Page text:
Rush Gatherer's Personal Traveler  LbNA # 8854

OwnerRush Gatherer      
Placed DateJun 24 2004
CountyMystery
Location???, CT
Boxes???
Found By???
Last UpdateOct 26 2008

Clues

Rush Gatherer's Personal Traveler

When you see Rush Gatherer, tell her the name of the plant described below and she'll share her personal traveler stamp with you.

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This plant contains ten times the starch of an equal weight of potatoes. It's new early spring shoots, once peeled, are tasty steamed or sliced and eaten raw in salads. That sticky substance at the base of the green leaves is antiseptic, coagulant and even a bit numbing. The leaves may be boiled for an external skin wash.

The plant's early summer pollen can be collected and added to extend other flours. The pollen has the medicinal properties of a hemostatic & astringent, used on cuts or taken internally to control bleeding. Pollen is also mildly diuretic and emenagogue. When mixed with honey, the pollen can be applied to bruises, sores, or swellings. The pollen also serves as a hair conditioner.

This plant's young flowerheads can be boiled and eaten like corn on the cob, or pickled to preserve them. Native Americans would dip the dried flowerheads in animal fat for use as a torch, and used the fluffy seedpods for not only for tinder, but because it was so soft and absorbent, it was also used in babies cradleboards.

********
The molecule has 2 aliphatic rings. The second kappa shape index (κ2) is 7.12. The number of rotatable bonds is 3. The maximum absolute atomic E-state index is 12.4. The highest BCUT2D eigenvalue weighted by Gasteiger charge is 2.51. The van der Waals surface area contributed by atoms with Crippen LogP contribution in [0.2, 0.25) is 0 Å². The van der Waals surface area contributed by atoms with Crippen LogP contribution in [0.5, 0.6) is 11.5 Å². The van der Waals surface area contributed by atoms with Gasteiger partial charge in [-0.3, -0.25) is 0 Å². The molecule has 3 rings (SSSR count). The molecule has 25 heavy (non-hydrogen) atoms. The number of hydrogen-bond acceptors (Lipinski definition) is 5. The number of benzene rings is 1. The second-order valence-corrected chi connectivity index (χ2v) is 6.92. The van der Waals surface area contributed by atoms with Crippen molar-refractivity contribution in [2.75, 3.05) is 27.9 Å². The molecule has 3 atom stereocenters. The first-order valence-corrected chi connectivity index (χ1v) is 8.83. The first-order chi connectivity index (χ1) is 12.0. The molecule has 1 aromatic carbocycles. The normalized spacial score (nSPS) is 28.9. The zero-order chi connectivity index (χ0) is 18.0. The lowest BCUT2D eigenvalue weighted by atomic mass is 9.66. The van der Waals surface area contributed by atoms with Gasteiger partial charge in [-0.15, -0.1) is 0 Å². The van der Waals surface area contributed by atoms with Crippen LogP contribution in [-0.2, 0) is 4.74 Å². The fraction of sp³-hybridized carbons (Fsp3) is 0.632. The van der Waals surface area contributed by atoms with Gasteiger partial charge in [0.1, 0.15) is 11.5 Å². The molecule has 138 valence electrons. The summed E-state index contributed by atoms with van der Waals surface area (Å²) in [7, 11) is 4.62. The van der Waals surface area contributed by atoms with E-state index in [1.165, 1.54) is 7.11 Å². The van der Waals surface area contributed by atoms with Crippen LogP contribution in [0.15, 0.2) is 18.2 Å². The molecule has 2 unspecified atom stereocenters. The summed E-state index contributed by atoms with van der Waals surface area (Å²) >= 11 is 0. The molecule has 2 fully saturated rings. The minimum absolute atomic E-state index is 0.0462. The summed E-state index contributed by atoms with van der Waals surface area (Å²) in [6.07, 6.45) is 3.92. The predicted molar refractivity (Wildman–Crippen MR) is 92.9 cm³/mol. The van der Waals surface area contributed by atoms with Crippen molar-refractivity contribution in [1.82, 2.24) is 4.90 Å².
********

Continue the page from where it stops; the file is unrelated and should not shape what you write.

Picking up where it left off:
The plant's winter roots can be mashed and rinsed, then dried and ground into a flour. Medicinally, the fresh roots can be pounded and tied as a nightly poultice directly on infections, blisters, & stings. This mashed starchy root can also be used as a toothpaste. A tea from water and the root flour, or eating the young flowerheads can help bind diarrhea and dysentery.

Native Americans also thatched their houses, wove intricate baskets, and spun strong cord from this plant's leaves. Don't forget hand drills, arrow shafts, duck decoys and children's toys can also be made from this amazing plant!

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Rush Gatherer and Powwow Dancer attended the Moose Hill Gathering, and many guessed the correct plant!